Exchange Students

Discussion in 'All Other Discussions' started by Salty, Mar 18, 2012.

  1. Salty

    Salty
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    There are organizations that have foreign exchange students with other countries.

    How about this? Have Christian Schools have a USA exchange program.
    For example, a student from Texas exchange with a student from New England. A Student from Virgina exchange with a student from Montana?

    Even if its only for one semester?

    Thoughts?
     
  2. Gina B

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    What would be the point?
     
  3. Salty

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    Same basic principal as the foreign exchange program.

    Learn about other parts of the USA first hand, and make new friends
     
  4. Gina B

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    I wouldn't really see the need for that, as the language is the same and American culture is American culture. Studying in another country is a rare opportunity, while people can easily move around the states.

    Yeah, I think it's good to get out and learn first hand what our own nation has to offer, but it just doesn't really seem justified to base an exchange student program on the idea. It could also have a negative impact on the student's education as different high schools have different graduation requirements, sometimes even between districts and that makes it difficult for even the best students if they move during their high school years. That would mean that they'd have to give breaks to exchange students, then you'd have every family who moves out of state crying unfair and want their kids to get the same release from graduation requirements and start a whole snowball of educational fraud going on with expectations being lowered for graduation requirements.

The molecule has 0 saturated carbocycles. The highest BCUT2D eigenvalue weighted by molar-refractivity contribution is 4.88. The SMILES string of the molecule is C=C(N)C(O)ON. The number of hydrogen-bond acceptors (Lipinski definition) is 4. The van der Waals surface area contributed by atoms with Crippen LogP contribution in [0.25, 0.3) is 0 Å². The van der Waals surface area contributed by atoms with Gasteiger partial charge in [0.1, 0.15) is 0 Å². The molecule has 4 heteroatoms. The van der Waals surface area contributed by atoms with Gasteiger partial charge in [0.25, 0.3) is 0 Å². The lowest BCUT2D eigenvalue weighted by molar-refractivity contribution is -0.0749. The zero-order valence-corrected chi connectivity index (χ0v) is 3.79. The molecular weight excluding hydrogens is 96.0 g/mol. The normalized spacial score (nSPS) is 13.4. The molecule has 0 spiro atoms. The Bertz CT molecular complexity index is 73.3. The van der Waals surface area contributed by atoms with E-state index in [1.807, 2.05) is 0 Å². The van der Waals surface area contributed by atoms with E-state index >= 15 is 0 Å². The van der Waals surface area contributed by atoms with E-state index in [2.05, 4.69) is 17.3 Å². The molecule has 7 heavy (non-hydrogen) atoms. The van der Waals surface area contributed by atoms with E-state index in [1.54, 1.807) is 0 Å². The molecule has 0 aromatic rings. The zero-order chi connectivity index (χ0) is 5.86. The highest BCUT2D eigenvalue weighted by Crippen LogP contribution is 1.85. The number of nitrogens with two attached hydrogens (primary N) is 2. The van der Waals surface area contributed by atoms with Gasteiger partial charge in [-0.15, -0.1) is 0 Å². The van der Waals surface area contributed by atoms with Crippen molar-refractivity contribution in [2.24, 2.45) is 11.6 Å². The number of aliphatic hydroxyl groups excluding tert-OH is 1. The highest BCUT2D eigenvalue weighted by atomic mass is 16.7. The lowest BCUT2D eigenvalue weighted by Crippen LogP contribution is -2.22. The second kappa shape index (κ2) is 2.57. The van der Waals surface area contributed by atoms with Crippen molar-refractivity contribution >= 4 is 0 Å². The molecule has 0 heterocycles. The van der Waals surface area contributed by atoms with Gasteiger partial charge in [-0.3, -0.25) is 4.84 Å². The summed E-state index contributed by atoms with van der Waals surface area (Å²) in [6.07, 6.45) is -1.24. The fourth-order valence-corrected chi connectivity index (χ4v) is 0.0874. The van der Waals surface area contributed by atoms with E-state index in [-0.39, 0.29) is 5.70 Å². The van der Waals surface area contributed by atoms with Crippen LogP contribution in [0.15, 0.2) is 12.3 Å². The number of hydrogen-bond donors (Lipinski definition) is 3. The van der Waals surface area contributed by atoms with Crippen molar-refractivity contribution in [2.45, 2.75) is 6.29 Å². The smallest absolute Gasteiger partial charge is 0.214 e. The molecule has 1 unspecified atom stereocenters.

I could say doing this as a glorified field trip type thing for credit. Maybe just go for two weeks max to another school in another state, taking advantage of anything educational the area has to offer, such as museums, landmarks, etc.. That way it wouldn't interfere much with the studies at the student's own school.
     
  5. Salty

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    Actually I disagree - Culture among Americans is quite diverse in different parts of the country.

    I am curious as to how many people have never been out of the State or Commonwealth they were born in.
     
  6. Benjamin

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    My daughter is going to SC for 2 weeks to be bridesmaid and to sing at my ex-pastors daughter's wedding and I'd bet it will be a bit of a culture shock (southern accents and all) to her even though my daughter has been to Spain.
     
  7. FriendofSpurgeon

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    Sounds like a good idea, but the issues that Gina brings up are real. Also, the academics and social issues (for lack of a better word) are very different from Christian school to Christian school. There are huge variations between "Christian schools."